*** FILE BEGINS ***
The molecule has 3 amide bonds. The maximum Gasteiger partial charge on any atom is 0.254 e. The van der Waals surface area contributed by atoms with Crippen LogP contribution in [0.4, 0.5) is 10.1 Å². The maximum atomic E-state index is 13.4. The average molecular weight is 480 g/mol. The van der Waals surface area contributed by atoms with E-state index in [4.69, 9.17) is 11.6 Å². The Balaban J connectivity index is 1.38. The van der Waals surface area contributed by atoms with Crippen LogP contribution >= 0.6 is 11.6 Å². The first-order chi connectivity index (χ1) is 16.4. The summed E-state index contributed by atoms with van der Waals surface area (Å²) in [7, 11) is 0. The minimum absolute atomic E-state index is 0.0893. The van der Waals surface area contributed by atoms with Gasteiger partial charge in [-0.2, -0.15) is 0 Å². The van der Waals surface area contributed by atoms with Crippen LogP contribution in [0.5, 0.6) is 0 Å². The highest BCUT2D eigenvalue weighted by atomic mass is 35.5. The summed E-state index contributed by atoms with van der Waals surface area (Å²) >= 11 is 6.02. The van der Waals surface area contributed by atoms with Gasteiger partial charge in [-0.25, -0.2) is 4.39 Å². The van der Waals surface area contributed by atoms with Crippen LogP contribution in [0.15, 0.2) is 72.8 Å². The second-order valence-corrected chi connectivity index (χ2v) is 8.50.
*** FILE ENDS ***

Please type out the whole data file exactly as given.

The molecule has 3 amide bonds. The maximum Gasteiger partial charge on any atom is 0.254 e. The van der Waals surface area contributed by atoms with Crippen LogP contribution in [0.4, 0.5) is 10.1 Å². The maximum atomic E-state index is 13.4. The average molecular weight is 480 g/mol. The van der Waals surface area contributed by atoms with E-state index in [4.69, 9.17) is 11.6 Å². The Balaban J connectivity index is 1.38. The van der Waals surface area contributed by atoms with Crippen LogP contribution >= 0.6 is 11.6 Å². The first-order chi connectivity index (χ1) is 16.4. The summed E-state index contributed by atoms with van der Waals surface area (Å²) in [7, 11) is 0. The minimum absolute atomic E-state index is 0.0893. The van der Waals surface area contributed by atoms with Gasteiger partial charge in [-0.2, -0.15) is 0 Å². The van der Waals surface area contributed by atoms with Crippen LogP contribution in [0.5, 0.6) is 0 Å². The highest BCUT2D eigenvalue weighted by atomic mass is 35.5. The summed E-state index contributed by atoms with van der Waals surface area (Å²) >= 11 is 6.02. The van der Waals surface area contributed by atoms with Gasteiger partial charge in [-0.25, -0.2) is 4.39 Å². The van der Waals surface area contributed by atoms with Crippen LogP contribution in [0.15, 0.2) is 72.8 Å². The second-order valence-corrected chi connectivity index (χ2v) is 8.50.